OLYMPIAN, written by Dr Basil Ince, was published in 2011. The book examines, in detail, the history of Trinidad and Tobago’s Olympic participation. Included in OLYMPIAN are profiles of the country’s eight individual Olympic medallists, between 1948 and 2008. Between July 17 and August 9, excerpts from those eight profiles are being featured in the pages of the Trinidad Express. The profiles, in their entirety, are being published on the Express website (http://www.trinidadexpress.com/olympics).
Today, we feature sprinter Richard Thompson. He seized silver in the 100 metres dash at the 2008 Games, in Beijing, China.
Richard ‘Torpedo’ Thompson entered Louisiana State in 2005 on a track scholarship but he really did not show any signs of what he would later accomplish in the track world. He had been recruited by coach Dennis Shaver when he was a 10.65 sprinter in Trinidad and Tobago only after his coach, Ashwin Creed, sent Shaver a video showing Thompson in action and insisting that he could become the real deal. Coach Shaver has never regretted it.
Thompson, however, when he got to Louisiana State, thought he had to prove that “I was worthy of being here. You could probably say that I was insecure in the beginning…I’m sure coach Shaver was probably thinking to himself…why did we sign this guy.” In his freshman year he ran the 100m in 10.66 seconds and represented the LSU Tigers on 400m relay teams. He continued on relay teams in the following year but cut his 100m time to 10.43. The improvement was steady and in his junior year he finished fifth in the NCAA 100m and recorded
20.9 seconds for the 200m. But when Richard began to clock fast times in his senior year he would look back at this early period and say, “I’ve been here three years and I’ve had my worst performances each year until now.” In reality, Richard was really improving steadily every year.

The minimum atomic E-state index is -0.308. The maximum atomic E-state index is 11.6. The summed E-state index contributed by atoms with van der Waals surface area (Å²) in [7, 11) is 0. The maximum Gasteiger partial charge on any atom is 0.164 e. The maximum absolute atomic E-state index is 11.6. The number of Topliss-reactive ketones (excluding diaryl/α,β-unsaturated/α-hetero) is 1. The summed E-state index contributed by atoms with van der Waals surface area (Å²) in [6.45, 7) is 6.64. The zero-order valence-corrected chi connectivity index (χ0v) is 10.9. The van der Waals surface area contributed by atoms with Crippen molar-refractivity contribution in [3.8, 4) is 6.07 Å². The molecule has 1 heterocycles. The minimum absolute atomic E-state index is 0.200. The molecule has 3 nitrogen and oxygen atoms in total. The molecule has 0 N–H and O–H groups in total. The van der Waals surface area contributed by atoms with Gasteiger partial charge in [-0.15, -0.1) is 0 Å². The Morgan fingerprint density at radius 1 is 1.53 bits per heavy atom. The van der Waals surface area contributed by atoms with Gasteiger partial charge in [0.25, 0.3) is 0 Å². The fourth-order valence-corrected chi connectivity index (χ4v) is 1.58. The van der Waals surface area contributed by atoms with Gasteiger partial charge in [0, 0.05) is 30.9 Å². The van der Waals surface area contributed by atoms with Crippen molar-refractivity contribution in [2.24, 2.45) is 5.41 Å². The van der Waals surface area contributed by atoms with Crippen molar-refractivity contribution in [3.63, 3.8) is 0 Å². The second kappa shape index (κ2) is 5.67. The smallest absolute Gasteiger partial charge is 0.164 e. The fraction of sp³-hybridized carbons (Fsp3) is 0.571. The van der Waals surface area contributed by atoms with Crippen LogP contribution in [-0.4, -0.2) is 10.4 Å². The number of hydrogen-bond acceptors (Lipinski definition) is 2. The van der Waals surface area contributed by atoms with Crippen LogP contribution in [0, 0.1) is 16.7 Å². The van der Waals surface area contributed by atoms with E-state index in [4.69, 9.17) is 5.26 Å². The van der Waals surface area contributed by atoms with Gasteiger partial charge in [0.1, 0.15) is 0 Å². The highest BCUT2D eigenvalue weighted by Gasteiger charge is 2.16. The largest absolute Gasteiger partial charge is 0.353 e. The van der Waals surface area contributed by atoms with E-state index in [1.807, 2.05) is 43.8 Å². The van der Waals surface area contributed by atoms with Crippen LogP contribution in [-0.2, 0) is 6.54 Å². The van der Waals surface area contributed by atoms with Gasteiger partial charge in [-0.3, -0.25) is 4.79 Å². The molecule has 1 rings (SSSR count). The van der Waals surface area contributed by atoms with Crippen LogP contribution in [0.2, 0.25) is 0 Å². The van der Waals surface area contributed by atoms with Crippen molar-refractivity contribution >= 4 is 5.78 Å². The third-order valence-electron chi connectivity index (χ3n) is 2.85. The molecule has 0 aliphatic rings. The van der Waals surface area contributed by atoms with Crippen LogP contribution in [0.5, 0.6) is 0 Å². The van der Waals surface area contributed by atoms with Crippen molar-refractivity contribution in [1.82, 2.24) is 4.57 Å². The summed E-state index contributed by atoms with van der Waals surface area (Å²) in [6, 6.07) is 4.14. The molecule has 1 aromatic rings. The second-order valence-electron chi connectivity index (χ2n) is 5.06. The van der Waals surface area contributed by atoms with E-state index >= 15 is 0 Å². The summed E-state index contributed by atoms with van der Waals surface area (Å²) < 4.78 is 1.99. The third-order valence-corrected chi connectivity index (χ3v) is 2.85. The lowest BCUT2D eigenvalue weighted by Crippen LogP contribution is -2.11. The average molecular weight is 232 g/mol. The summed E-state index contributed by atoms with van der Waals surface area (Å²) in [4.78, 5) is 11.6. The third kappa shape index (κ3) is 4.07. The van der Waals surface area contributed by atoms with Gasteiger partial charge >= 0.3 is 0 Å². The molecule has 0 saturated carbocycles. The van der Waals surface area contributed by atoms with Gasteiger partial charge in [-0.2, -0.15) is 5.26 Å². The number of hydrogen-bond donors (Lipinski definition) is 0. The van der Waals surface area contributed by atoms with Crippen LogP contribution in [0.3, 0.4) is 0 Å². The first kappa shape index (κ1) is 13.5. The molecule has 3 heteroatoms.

Thompson actually began to put everything together in Olympic year 2008. This was foreshadowed when he won the NCAA Indoor 60m Championships in the swift time of 6.51 seconds. In his first meet at the Texas Relays in April, he ran a nifty 10.00 seconds flat for the 100m. Pleased with his time then, he declared: “I’m running with a lot of confidence right now.”
In May at the Southeastern Conference Outdoor Championships in Auburn, Alabama, he joined the country’s three elite sprinters, Ato Boldon, Marc Burns and Darrel Brown, who had run sub ten seconds 100 metres. Richard entered the elite club with a 9.93 seconds, and chortled, “It’s a great accomplishment. It’s a great feeling.”
He had done 10 flat in April, and as he put it: “I expected to be under 10…I’ve been feeling really good after the ten flat. Years ago I did not think I could run sub 10.”
When an athlete begins to run fast, he usually continues on that trajectory. At the end of May, Richard was up to his fast running ways when he did 9.97 seconds at Fayetteville, Arkansas. In the form of his life, he was already looking forward to the NCAA, the top collegiate meet of the year. In fact, he had been looking forward to that meet since the indoor season when he had won the 60m dash in 6.51 seconds. He declared then: “By the time June comes around and we go to the NCAA meet, people will be forgetting what happens indoors. I want to prove to myself and everyone else this outdoor season, that I can be one of the greatest sprinters ever to come through LSU.”
The 6’2” sprinter from Queen’s Royal College was in the colours of LSU’s purple and gold, when he went to the NCAA meet in Des Moines, Iowa. On an unseasonably cool and unfavourable evening, Thompson brimmed with confidence although the double winner on two previous occasions, Walter Dix of Florida State, was in the lineup. Dix would go on to win two medals at the Olympics in Beijing. At the end of the race, 10.12 in unkind weather, Richard had become the NCAA 100m champion, doing what Ato Boldon and Hasely Crawford had done. Besides, Thompson accomplished that which only Trinidad and Tobago’s Olympic champion, Hasely Crawford, had achieved: the LSU Tiger had won both the indoor and outdoor dashes at the NCAA. He also finished second in the 200m, Dix getting the better of him in the longer distance. Although Thompson prefers running the 100m, he is an able 200m man, clocking swift times of 20.18, 20.21, and 20.23.